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Why Central Vista project is all wrong

By T N Ninan
May 25, 2021 08:43 IST
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The project shows a lack of respect for history, even if an inalienable part of it is colonial history, asserts T N Ninan.

IMAGE: The proposed new Parliament building. Photograph: Kind courtesy Om Birla, Speaker of 17th Lok Sabha/Twitter
 

The Central Vista project in the heart of the capital has been universally panned.

Before one gets into how the project is all wrong, there is something to be said for change.

First, the Modi government is not the first one to say that Parliament House is now unsafe.

Nor is it that the Central Vista is a great sight today.

The place is unfriendly to visitors, parked cars have encroached wholesale on green areas, and there is poor land use in a prime area.

The 'Bhavans' themselves are functional, but in various stages of disrepair.

People have played around with flooring material and office layout, the doors and windows show their age, and toilets often stink.

There is almost no central air-conditioning, which in this day and age should be essential.

The security arrangements are haphazard and repetitive.

The whole place needs a makeover, internal redesign, and better maintenance.

So, a project that promises better land use, better connectedness between buildings, space for underground parking and central air-conditioning has something to say for itself.

Does that justify the Central Vista project in its current form? Not at all.

For a start, the project shows a lack of respect for history, even if an inalienable part of it is colonial history.

Second, redoing buildings or putting up new ones is a good time to review work processes, as the two have to be in alignment.

If the intention is to switch to open office plans and fewer work silos (as Narendra Modi has wished), does the government want to switch to a desk-officer system with just two levels of decision-making, as the first Administrative Reforms Commission suggested half a century ago -- implying an end to the current file-movement system of working? No such review has been done.

Third, old signature buildings can be repurposed, and rebuilt inside out for the modern age with greater structural strength and without changing the external profile, as has been done with the White House, the Bundestag and many others much older than the Lutyens-Baker buildings.

If the Lok Sabha chamber is too small to accommodate more members (as may become necessary), the Central Hall can be made the Lower House.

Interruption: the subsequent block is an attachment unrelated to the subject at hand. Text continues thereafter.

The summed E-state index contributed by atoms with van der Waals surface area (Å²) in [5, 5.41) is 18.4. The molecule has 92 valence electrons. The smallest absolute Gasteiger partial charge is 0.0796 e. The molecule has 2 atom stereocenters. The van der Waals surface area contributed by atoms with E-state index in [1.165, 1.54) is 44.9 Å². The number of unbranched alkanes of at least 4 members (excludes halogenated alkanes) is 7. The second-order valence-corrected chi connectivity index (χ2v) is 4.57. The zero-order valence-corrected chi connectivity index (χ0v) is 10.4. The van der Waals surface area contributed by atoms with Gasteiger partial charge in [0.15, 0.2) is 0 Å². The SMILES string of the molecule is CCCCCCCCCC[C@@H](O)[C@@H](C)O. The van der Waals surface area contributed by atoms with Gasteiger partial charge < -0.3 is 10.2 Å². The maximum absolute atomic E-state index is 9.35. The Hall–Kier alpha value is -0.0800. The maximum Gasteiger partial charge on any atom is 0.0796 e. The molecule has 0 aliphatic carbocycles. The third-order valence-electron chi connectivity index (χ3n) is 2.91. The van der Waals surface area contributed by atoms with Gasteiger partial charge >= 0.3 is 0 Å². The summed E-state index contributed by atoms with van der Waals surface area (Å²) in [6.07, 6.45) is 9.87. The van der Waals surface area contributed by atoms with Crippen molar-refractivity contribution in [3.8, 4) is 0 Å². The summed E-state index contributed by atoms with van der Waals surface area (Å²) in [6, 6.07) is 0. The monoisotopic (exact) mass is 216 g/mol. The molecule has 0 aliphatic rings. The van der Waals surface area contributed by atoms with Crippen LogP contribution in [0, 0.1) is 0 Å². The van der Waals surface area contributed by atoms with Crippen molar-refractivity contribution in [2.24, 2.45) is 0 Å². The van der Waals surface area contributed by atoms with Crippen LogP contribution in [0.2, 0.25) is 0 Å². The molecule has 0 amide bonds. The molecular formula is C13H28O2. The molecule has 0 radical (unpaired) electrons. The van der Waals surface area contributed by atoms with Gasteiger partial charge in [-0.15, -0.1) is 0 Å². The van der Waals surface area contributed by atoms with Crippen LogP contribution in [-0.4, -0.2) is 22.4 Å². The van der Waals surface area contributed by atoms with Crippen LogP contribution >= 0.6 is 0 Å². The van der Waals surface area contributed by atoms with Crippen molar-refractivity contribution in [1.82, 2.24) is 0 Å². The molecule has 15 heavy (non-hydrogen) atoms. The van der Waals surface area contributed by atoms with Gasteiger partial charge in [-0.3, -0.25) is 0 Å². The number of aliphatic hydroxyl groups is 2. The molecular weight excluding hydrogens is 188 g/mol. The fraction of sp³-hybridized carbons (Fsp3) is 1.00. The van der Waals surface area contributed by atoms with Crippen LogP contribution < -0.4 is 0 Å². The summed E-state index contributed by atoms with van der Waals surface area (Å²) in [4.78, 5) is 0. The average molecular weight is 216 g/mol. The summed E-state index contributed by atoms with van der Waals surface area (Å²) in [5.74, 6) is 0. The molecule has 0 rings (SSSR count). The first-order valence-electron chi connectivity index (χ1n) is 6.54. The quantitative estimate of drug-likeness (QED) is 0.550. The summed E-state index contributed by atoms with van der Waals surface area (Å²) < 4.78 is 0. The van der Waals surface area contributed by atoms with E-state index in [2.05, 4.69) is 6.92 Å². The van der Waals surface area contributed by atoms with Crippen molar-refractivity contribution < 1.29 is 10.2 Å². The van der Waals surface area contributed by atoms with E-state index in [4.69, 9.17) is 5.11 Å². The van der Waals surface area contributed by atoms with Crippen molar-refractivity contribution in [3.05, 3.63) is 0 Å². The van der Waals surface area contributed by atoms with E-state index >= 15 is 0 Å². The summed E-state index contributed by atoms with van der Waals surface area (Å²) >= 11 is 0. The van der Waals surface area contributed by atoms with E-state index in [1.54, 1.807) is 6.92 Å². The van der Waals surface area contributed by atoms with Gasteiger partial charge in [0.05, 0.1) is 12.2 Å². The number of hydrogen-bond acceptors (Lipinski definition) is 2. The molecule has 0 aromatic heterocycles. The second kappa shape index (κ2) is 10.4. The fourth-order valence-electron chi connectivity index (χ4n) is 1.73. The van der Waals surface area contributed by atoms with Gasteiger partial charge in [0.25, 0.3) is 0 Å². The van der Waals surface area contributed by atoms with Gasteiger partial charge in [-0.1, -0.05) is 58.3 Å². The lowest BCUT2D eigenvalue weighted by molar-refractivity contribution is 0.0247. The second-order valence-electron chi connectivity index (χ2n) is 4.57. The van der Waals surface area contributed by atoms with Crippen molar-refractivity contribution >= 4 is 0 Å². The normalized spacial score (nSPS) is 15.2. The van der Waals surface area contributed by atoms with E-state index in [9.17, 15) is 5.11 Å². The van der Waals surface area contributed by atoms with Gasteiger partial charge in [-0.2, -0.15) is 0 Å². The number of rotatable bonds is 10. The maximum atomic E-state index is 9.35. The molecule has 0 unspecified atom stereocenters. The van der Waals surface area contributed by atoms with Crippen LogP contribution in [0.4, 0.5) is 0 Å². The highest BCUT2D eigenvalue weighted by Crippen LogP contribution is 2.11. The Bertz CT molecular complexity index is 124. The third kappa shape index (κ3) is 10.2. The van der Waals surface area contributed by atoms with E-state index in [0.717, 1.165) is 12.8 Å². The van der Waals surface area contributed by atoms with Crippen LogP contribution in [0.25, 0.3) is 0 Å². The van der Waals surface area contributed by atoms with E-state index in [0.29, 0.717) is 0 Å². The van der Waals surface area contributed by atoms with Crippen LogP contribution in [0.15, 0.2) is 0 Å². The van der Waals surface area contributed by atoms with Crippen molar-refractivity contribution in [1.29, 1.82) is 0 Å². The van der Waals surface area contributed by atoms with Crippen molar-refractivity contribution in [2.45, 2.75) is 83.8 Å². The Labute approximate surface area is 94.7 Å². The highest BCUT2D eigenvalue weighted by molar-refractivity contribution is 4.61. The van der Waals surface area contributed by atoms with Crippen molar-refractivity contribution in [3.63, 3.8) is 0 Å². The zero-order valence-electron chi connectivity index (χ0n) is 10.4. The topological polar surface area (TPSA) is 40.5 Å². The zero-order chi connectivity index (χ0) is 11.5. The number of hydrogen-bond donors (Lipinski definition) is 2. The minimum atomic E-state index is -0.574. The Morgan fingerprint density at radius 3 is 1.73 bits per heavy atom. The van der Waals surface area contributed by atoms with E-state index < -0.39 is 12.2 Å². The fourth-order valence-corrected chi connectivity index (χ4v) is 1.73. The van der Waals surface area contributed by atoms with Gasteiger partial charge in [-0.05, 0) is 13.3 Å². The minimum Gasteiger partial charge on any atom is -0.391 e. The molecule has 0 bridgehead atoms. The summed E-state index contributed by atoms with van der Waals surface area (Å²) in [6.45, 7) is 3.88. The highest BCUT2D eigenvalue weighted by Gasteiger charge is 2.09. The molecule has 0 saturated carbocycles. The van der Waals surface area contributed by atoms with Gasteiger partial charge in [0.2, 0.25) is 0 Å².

Fourth, some of the 'temporary' barracks dating back to World War II can make way for parking towers, with a park-and-ride system initiated, to get rid of the current parking mess.

Fifth, there is no particular merit in wanting all government offices close together; it might even be a security risk.

Indeed, contrary to the logic of congregating offices, the new army headquarters will be far away, in the city's cantonment area, while the air headquarters remains where it is -- though the defence services are integrating both planning and operations.

Nor is uniformity of building design a virtue; consider the architectural variety of the Washington Mall.

And sixth, how will the millions of priceless artefacts and fragile collections of the National Museum and National Archives be logged and stored safely before being re-housed in the North and South Blocks that may be unsuitable as museums, especially if they are unsafe?

Finally, newer government buildings have tended to be inferior to older ones.

They are either eyesores (like Sena Bhavan, the current army headquarters, and Lok Nayak Bhavan not far away), or adopt a wasteful expansiveness: The defence research building behind South Block, the Comptroller and Auditor General's new head office a few kilometres away, and the new home of the external affairs ministry, built on the assumption that prime land is both costless and limitless.

Individual offices in some of these buildings (including those in the Lodhi Road Institutional Area, another unsightly congeries) are bigger than a badminton court.

How does one avoid a repetition of this history, or its descent into vandalism of a historic area?

In short, why should such an important project, massive in scale, conceived in secrecy, shared selectively with small groups but shut out of the public eye, without considering cheaper and better alternatives, be executed in the midst of a pandemic when every rupee that can be spared should go into improving the country's medical capabilities?

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